Autumn Covid Booster Information
COVID-19 Autumn booster FAQ
Who can get the COVID-19 Autumn booster?
• residents of care homes for older adults
• front line health and social care workers
• all those aged 50 years or above
• people aged 5 to 49 years in a clinical risk group (including pregnant women) or who are household contacts of people with a weakened immune system
• people aged 16 to 49 years who are carers
Can I have my flu vaccine and COVID-19 booster in the same appointment?
Yes, if you are eligible to have both vaccines, you may be offered both in the same appointment. It is safe to receive both vaccines at the same time.
Why do I need an autumn booster?
Those most at risk of becoming seriously ill from COVID-19 are being offered an autumn booster.
Viruses, like COVID-19, spread much more easily in winter, so it’s important that everyone eligible tops up their protection with an autumn booster.
Can I still catch COVID-19 after having the vaccine?
Like all medicines, the vaccine does not 100% guarantee that you will not catch COVID-19 but it does mean that you are less likely to be seriously ill from the virus
Has the COVID-19 booster been given to people like me?
Each of the vaccines are tested on tens of thousands of people across the world. They are tested on both men and women, on people from different ethnic backgrounds, and of all age groups.
When will I be contacted, and how?
The NHS will contact everyone who is eligible for an autumn booster, starting with those most at risk You will receive a letter, email or text from the NHS when it is your turn to come forward.
Once you have received your invitation, people can book their autumn booster dose by
• Calling the Gateway on 0800 092 4020 or 0161 947 0770. The Gateway can make you an appointment at a local vaccination site. If you are unable to get to your vaccination appointment then the Gateway will also be able to arrange a free taxi to and from the vaccination site, just ask them when you call. The phone line is open Monday – Friday from 8:00am to 6:00pm, excluding bank holidays.
• Using the link in a text message you receive from your GP practice and following the instructions. You can do this to book into your local vaccination site.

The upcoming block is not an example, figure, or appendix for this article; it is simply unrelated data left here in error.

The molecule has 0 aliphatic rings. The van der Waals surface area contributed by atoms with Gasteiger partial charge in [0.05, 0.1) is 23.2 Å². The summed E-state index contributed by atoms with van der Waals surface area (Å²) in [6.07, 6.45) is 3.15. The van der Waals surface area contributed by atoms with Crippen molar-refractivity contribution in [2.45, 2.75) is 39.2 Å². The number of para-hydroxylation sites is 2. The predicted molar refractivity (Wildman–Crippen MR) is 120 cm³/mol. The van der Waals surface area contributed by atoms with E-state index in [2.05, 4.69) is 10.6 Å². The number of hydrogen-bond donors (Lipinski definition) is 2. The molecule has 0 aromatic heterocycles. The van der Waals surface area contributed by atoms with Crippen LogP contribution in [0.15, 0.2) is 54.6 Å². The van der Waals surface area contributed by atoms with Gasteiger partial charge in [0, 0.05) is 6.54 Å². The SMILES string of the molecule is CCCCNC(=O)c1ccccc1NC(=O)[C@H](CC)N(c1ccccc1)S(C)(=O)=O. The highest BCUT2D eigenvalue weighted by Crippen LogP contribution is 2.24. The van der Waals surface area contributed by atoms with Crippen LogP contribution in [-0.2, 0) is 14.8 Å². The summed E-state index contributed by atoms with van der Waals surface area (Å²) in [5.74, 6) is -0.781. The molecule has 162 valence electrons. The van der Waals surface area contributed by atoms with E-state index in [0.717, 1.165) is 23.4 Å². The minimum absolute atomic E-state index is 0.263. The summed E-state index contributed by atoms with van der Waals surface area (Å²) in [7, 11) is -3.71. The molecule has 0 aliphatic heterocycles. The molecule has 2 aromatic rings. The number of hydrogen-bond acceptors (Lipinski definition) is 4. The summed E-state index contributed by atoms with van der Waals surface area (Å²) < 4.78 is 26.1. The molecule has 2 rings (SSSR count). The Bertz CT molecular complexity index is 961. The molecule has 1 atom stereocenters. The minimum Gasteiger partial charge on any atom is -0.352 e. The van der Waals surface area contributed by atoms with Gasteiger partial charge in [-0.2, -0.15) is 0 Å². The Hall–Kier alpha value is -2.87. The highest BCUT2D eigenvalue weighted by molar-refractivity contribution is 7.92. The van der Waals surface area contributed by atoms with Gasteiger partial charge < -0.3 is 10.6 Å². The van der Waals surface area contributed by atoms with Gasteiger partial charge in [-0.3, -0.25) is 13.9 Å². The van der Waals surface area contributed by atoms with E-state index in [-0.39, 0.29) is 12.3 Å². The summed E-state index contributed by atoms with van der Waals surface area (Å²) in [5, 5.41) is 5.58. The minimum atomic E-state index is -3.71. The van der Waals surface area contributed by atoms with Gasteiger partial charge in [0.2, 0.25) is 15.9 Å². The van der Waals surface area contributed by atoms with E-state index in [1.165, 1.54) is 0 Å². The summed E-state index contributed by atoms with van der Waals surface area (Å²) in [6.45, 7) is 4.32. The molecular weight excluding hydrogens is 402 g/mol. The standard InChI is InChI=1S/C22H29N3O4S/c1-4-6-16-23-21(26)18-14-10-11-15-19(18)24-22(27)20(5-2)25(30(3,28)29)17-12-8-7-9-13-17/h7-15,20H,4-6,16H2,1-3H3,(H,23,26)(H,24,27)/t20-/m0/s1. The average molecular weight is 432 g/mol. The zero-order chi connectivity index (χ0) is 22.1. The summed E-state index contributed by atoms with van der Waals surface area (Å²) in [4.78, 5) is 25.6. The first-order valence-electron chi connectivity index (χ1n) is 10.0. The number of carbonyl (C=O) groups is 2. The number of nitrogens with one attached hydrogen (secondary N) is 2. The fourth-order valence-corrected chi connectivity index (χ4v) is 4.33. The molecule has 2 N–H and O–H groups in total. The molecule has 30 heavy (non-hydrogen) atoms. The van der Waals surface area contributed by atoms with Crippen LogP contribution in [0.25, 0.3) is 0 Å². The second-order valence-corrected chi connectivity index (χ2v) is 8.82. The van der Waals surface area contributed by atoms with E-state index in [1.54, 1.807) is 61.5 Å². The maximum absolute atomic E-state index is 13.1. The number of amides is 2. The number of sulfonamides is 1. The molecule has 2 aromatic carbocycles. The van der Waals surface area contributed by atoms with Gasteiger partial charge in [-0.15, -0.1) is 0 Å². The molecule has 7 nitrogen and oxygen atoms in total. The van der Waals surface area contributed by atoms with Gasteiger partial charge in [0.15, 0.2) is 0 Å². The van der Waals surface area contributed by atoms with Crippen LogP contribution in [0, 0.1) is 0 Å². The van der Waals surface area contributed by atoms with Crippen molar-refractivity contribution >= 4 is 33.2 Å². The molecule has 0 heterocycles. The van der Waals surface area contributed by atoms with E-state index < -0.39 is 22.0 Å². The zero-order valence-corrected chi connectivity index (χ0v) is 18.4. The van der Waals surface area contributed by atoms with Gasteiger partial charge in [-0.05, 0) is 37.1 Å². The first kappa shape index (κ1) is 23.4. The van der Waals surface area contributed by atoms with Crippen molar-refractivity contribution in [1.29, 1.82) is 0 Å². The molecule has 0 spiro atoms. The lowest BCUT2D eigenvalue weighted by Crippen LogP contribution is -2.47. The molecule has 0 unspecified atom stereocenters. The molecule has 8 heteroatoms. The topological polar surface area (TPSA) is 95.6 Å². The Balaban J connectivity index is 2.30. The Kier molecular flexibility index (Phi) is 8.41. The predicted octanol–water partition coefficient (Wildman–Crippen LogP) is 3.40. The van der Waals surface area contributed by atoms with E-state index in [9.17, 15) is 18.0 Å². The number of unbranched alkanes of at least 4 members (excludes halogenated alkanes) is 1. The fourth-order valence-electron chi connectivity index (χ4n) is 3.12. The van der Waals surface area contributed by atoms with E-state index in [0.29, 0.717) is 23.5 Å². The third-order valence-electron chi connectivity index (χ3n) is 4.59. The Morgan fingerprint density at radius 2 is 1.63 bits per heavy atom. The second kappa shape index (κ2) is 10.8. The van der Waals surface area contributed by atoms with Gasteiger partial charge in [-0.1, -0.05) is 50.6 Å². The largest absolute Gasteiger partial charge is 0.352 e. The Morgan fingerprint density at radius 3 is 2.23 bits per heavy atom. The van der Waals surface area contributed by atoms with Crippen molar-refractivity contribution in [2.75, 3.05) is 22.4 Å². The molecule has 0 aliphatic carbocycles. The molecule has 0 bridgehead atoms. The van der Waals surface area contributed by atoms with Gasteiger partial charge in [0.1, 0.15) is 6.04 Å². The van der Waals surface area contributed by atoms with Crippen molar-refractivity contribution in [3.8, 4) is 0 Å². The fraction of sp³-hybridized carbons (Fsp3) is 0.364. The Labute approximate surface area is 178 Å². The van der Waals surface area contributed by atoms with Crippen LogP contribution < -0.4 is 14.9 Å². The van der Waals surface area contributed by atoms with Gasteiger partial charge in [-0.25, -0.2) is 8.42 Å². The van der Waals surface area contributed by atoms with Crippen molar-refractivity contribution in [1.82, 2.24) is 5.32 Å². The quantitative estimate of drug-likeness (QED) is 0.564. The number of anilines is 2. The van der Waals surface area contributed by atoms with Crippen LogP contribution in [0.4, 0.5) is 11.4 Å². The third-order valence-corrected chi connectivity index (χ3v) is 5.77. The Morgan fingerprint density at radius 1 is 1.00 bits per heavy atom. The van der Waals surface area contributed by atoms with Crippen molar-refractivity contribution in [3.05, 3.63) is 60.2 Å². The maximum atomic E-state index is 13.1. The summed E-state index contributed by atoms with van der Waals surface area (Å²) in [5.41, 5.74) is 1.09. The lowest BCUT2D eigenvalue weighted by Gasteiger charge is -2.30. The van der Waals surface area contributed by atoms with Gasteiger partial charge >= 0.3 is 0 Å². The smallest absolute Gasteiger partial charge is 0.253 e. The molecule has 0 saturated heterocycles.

• You can also book an appointment for a COVID -19 vaccination at a local vaccination site, or a community pharmacy site by calling 119 (interpreters available on request) or by booking online at www.nhs.uk/covid-vaccination
• For those people who use British Sign Language you can also book an appointment online by visiting www.signvideo.co.uk/nhs119. Using your computer and webcam, or the SignVideo app on your smartphone or tablet, you make a video call to a BSL interpreter. The interpreter telephones an NHS 119 operative and relays your conversation with them.
What are COVID-19 bivalent booster vaccines?
COVID-19 vaccines which target two different variants of COVID-19 are called bivalent vaccines. Bivalent vaccines improve protection against variants of COVID-19. The autumn booster is a bivalent vaccine.
How do we know the COVID-19 bivalent vaccines are safe?
All vaccines used in the UK must be authorised by our independent medicines’ regulator, the Medicines and Healthcare products Regulatory Agency (MHRA). Each COVID-19 vaccine is assessed by teams of scientists and clinicians on a case-by-case basis and is only authorised once it has met robust standards of effectiveness, safety and quality set by MHRA. The MHRA has reviewed the available safety and efficacy data supporting Moderna’s bivalent vaccine and provided its authorisation.
Are there any serious side effects to having the COVID-19 vaccine?
Worldwide, there have been very rare cases of inflammation of the heart called myocarditis or pericarditis reported after some vaccinations. These cases have been seen mostly in younger men within several days after vaccination. Most of these people recovered and felt better following rest and simple treatments.
You should seek medical advice urgently if, after vaccination, you experience:
• chest pain
• shortness of breath
• feelings of having a fast-beating, fluttering, or pounding heart
Can I have the booster if I feel unwell?
If you are feeling unwell, if you have a fever or have recently had a fever, it is better to leave a seven day interval between the start of your symptoms and getting your vaccine. You should not attend a vaccine appointment if you are self-isolating or waiting for a COVID-19 test.
I’ve only just had my first or second COVID-19 vaccine, can I have the autumn booster jab?
You can only have your autumn booster jab 3 months after you have had your second COVID -19 vaccination.
I haven’t yet had the COVID-19 vaccination, can I still get my first jabs?
Everyone who is eligible that hasn’t already had their first or second COVID-19 vaccination will still be able to get vaccinated, even when the COVID-19 autumn booster programme begins.
I have had COVID, do I need to wait before having my booster?
If you've recently had a confirmed COVID-19 infection, you should ideally wait before getting any dose of the vaccine. You should ideally wait:
• 4 weeks (28 days) if you're aged 18 years old or over
• 12 weeks (84 days) if you’re aged 5 to 17 years
• 4 weeks (28 days) if you’re aged 12 to 17 years old and at high-risk from COVID-19
This starts from the date your symptoms started or from the date of a positive test, whichever was earlier.
Do I need to receive the same type of vaccine or booster as my previous ones?
No, all COVID-19 vaccines authorised for use are highly effective and provide a strong booster response. When you attend your appointment, the NHS will offer you a safe, effective vaccine.
How and when do I access my booster if I am housebound?
If you're currently housebound and you think you’re eligible for a home vaccination, please contact your GP practice